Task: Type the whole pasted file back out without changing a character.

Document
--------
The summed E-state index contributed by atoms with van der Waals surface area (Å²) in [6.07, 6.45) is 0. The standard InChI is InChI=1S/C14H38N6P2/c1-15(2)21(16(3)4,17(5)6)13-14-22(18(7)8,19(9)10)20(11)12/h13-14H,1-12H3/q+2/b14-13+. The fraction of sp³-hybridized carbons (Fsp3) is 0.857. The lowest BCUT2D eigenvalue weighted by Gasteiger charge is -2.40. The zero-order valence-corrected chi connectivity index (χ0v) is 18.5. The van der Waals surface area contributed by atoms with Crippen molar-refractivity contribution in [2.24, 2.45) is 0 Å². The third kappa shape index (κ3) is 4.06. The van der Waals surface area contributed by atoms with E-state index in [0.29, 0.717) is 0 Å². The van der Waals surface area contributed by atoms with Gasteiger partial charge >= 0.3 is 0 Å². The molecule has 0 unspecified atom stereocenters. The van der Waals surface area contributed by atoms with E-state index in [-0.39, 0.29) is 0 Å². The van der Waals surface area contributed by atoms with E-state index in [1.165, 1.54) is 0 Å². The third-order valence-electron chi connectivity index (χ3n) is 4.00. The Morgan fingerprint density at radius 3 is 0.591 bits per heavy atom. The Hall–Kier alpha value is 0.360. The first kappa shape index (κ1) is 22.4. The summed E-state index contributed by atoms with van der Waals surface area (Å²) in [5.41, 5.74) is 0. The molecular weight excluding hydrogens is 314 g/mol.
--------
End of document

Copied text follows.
The summed E-state index contributed by atoms with van der Waals surface area (Å²) in [6.07, 6.45) is 0. The standard InChI is InChI=1S/C14H38N6P2/c1-15(2)21(16(3)4,17(5)6)13-14-22(18(7)8,19(9)10)20(11)12/h13-14H,1-12H3/q+2/b14-13+. The fraction of sp³-hybridized carbons (Fsp3) is 0.857. The lowest BCUT2D eigenvalue weighted by Gasteiger charge is -2.40. The zero-order valence-corrected chi connectivity index (χ0v) is 18.5. The van der Waals surface area contributed by atoms with Crippen molar-refractivity contribution in [2.24, 2.45) is 0 Å². The third kappa shape index (κ3) is 4.06. The van der Waals surface area contributed by atoms with E-state index in [0.29, 0.717) is 0 Å². The van der Waals surface area contributed by atoms with Gasteiger partial charge >= 0.3 is 0 Å². The molecule has 0 unspecified atom stereocenters. The van der Waals surface area contributed by atoms with E-state index in [-0.39, 0.29) is 0 Å². The van der Waals surface area contributed by atoms with E-state index in [1.165, 1.54) is 0 Å². The third-order valence-electron chi connectivity index (χ3n) is 4.00. The Morgan fingerprint density at radius 3 is 0.591 bits per heavy atom. The Hall–Kier alpha value is 0.360. The first kappa shape index (κ1) is 22.4. The summed E-state index contributed by atoms with van der Waals surface area (Å²) in [5.41, 5.74) is 0. The molecular weight excluding hydrogens is 314 g/mol.